In October-November of 1963 editor Henry Rago published a special double-issue of Poetry featuring lengthy work that the magazine otherwise would have had trouble accommodating. Rago's foreword began: "It seems a good idea to have in one issue of Poetry a number of longer poems, excerpts from work in progress, sequences, a few works of translation now being quarried, some poems concerned with the larger statement whatever their length, and one or two groups of poems that suggested to us, particularly in this context, some perspectives into the work their authors were doing at the moment."
Rago was interested in harvesting what was current — poetry as a "going thing, in its motion here and now." From the beginning, Ezra Pound had conceived of Poetry as an "active anthology" that tapped into work done and being done, rather than highlighting "achieved success." Rago linked the impetus for a double-issue to that pioneering vision. The crimson-covered double-issue showcased sections from long poems like John Berryman's "Dream Songs" and Louis Zukofsky's "A"; a Joao Cabral de Melo Neto translation by Elizabeth Bishop; work from long-formalists including Robert Duncan, Randall Jarrell, Ronald Johnson, Robert Lowell and Charles Olson; and shorter pieces by Denise Levertov, Gary Snyder, and Charles Tomlinson.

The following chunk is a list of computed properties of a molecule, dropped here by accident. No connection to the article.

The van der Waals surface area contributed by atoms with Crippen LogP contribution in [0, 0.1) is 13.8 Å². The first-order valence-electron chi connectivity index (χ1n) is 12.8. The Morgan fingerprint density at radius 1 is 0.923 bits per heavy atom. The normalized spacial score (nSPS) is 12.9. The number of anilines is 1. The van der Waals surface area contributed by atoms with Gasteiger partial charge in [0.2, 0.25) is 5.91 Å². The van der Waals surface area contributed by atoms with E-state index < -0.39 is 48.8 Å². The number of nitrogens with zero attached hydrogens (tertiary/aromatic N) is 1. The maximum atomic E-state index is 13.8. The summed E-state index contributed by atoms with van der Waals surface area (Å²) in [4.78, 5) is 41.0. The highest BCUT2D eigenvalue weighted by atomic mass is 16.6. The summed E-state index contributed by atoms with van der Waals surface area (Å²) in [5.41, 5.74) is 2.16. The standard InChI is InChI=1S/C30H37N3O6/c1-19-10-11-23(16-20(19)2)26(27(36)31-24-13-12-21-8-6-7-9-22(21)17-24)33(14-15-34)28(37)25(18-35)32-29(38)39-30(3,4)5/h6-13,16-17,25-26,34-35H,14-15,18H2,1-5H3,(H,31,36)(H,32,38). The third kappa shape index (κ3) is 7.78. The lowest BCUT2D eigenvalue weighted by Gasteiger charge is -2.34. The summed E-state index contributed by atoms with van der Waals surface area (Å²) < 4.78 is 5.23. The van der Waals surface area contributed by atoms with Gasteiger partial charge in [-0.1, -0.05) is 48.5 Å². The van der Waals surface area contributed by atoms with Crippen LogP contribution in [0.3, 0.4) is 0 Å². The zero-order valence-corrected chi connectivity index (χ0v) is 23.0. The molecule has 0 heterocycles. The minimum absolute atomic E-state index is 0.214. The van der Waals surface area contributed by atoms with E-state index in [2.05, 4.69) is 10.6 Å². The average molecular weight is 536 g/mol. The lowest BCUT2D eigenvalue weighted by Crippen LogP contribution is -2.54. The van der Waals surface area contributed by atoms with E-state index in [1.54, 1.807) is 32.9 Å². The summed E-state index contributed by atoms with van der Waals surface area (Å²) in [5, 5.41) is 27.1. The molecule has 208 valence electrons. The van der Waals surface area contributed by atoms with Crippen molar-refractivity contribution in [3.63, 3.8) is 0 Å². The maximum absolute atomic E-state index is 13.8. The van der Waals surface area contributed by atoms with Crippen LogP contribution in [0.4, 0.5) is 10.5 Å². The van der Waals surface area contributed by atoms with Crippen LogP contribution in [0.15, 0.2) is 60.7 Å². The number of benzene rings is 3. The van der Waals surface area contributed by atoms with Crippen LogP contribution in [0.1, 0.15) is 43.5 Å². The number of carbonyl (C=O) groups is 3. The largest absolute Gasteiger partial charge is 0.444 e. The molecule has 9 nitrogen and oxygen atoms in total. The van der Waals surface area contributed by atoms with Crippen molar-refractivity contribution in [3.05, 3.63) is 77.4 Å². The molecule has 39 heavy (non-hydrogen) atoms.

In April-May of 1965, Rago released a second double-issue featuring many of the above poets, as well as work from Kenneth Koch, Gael Turnbull, Philip Whalen, Adrienne Rich, and Anne Sexton. Robert Duncan, who appeared in both issues, wrote a glowing letter to Rago on May 19, 1965. "Dear Henry, It is a proud issue," read his opening. He had seen parts of Levertov's "Olga Poems" before their appearance in Poetry, but had not recognized their power until experiencing them in that forum. In particular, "Olga Poems" and Turnbull's "Twenty Words: Twenty Days" struck him as "more than their best, as lifted up into something that becomes ours beyond theirs." Rago's stated intention for the special issues seems to have been to create that kind of vibration for readers. He was not interested in describing a movement or "literary situation," but hoped that if " . . . enough poets are seen in one place, at one time, each minding his own business, some larger impressions just might be possible."